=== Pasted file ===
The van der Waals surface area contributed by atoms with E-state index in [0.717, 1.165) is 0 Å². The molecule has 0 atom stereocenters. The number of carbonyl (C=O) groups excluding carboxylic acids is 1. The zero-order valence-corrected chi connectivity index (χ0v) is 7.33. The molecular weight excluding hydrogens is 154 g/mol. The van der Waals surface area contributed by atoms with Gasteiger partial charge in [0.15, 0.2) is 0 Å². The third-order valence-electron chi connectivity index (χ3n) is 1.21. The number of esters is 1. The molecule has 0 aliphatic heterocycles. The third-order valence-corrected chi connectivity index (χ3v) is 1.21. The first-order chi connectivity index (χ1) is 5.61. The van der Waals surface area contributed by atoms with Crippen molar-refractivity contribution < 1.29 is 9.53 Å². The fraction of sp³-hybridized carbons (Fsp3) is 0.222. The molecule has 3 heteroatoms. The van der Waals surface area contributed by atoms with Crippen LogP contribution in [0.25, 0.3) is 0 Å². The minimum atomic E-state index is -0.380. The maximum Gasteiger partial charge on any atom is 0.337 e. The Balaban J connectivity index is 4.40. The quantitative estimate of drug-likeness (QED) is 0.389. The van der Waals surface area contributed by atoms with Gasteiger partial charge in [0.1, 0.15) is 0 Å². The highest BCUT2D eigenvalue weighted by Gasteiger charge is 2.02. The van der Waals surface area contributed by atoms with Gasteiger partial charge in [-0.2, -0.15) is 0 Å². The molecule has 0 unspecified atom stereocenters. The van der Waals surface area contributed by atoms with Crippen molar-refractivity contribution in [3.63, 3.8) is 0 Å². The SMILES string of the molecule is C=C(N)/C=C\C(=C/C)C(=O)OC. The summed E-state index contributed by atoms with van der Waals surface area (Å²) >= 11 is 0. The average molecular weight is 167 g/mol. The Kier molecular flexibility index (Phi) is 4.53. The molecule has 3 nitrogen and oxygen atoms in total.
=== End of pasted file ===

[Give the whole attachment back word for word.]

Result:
The van der Waals surface area contributed by atoms with E-state index in [0.717, 1.165) is 0 Å². The molecule has 0 atom stereocenters. The number of carbonyl (C=O) groups excluding carboxylic acids is 1. The zero-order valence-corrected chi connectivity index (χ0v) is 7.33. The molecular weight excluding hydrogens is 154 g/mol. The van der Waals surface area contributed by atoms with Gasteiger partial charge in [0.15, 0.2) is 0 Å². The third-order valence-electron chi connectivity index (χ3n) is 1.21. The number of esters is 1. The molecule has 0 aliphatic heterocycles. The third-order valence-corrected chi connectivity index (χ3v) is 1.21. The first-order chi connectivity index (χ1) is 5.61. The van der Waals surface area contributed by atoms with Crippen molar-refractivity contribution < 1.29 is 9.53 Å². The fraction of sp³-hybridized carbons (Fsp3) is 0.222. The molecule has 3 heteroatoms. The van der Waals surface area contributed by atoms with Crippen LogP contribution in [0.25, 0.3) is 0 Å². The minimum atomic E-state index is -0.380. The maximum Gasteiger partial charge on any atom is 0.337 e. The Balaban J connectivity index is 4.40. The quantitative estimate of drug-likeness (QED) is 0.389. The van der Waals surface area contributed by atoms with Gasteiger partial charge in [0.1, 0.15) is 0 Å². The highest BCUT2D eigenvalue weighted by Gasteiger charge is 2.02. The van der Waals surface area contributed by atoms with Gasteiger partial charge in [-0.2, -0.15) is 0 Å². The molecule has 0 unspecified atom stereocenters. The van der Waals surface area contributed by atoms with Crippen molar-refractivity contribution in [3.63, 3.8) is 0 Å². The SMILES string of the molecule is C=C(N)/C=C\C(=C/C)C(=O)OC. The summed E-state index contributed by atoms with van der Waals surface area (Å²) >= 11 is 0. The average molecular weight is 167 g/mol. The Kier molecular flexibility index (Phi) is 4.53. The molecule has 3 nitrogen and oxygen atoms in total.